Trauma is a word we use in everyday language to describe everything from something
unpleasant like a dentist’s appointment to horrifying tragedies like abuse and crime. But there is a huge difference between things in life that stress and scare us and things that scar and mar us like crime. A dentist appointment might be painful, but its bearable. And once its over, its over. After the procedure, whatever happened is forgotten along with all the other unremarkable events of our life.
Trauma is different in that by nature it feels unbearable. During a traumatic event, people feel like they can’t handle what is happening to them. It feels overwhelming, so overwhelming that many times survivors have difficulty speaking about what happened. Unlike small stressors in life, many people don’t just forget and move on from trauma. Traumatic events challenge our very perception of the world and mold our self-perception. Often, people can find themselves reliving traumatic events or carrying beliefs and cognitions that allowed them to cope with their trauma years after the incident has passed.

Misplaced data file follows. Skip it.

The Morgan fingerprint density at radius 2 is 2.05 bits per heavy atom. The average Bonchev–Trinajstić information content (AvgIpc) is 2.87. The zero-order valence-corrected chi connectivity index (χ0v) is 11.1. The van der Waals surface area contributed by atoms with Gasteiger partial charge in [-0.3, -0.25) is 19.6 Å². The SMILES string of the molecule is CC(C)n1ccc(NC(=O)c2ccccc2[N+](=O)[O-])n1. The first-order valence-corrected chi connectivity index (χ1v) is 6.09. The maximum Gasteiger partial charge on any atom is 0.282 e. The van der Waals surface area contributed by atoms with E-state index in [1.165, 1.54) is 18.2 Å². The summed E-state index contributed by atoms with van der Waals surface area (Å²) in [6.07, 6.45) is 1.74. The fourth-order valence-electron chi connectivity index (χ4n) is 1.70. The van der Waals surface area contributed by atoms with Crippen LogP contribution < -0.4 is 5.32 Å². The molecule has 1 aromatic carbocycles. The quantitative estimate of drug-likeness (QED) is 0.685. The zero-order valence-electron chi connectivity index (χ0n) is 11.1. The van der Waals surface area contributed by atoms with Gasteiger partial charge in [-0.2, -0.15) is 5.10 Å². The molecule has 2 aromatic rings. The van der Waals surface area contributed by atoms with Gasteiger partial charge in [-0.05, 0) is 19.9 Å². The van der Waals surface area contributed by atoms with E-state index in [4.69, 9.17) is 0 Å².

When faced with a stressful event, we feel the urge to react quickly instead of
evaluating what the best thing to do is. Anxiety and fear activate brain regions associated with survival and deactivate brain regions associated with thinking and decision-making. Traumas are so terrifying that we panic in their presence, lose our ability to rationally process information, and our body reacts without our voluntary control. While this type of response is ideal in situations where our survival is at stake, it can be unhelpful in other traumatic situations and prevent the processing of what actually happened. Dissociation, which is a relatively common reaction to traumatic events, can be troubling for survivors. Why did I freeze instead of taking action? But they weren’t in control of their body. What actually happened can also be profoundly confusing for survivors. Due to the raw and unprocessed nature of such events, it can be natural to carry expectations from those events into the future instead of recognizing that the past is past. Unfortunately, such beliefs tend to prevent recovery and can lead to traumatization.
Perry, B. D., Pollard, R. A., Blakley, T. L., Baker, W. L., & Vigilante, D. (1995). Childhood trauma, the neurobiology of adaptation, and “use-dependent” development of the brain: How “states” become “traits.” Infant Mental Health Journal, 16(4), 271–291. https://doi.org/10.1002/1097-0355(199524)16:4<271::AID-IMHJ2280160404>3.0.CO;2-B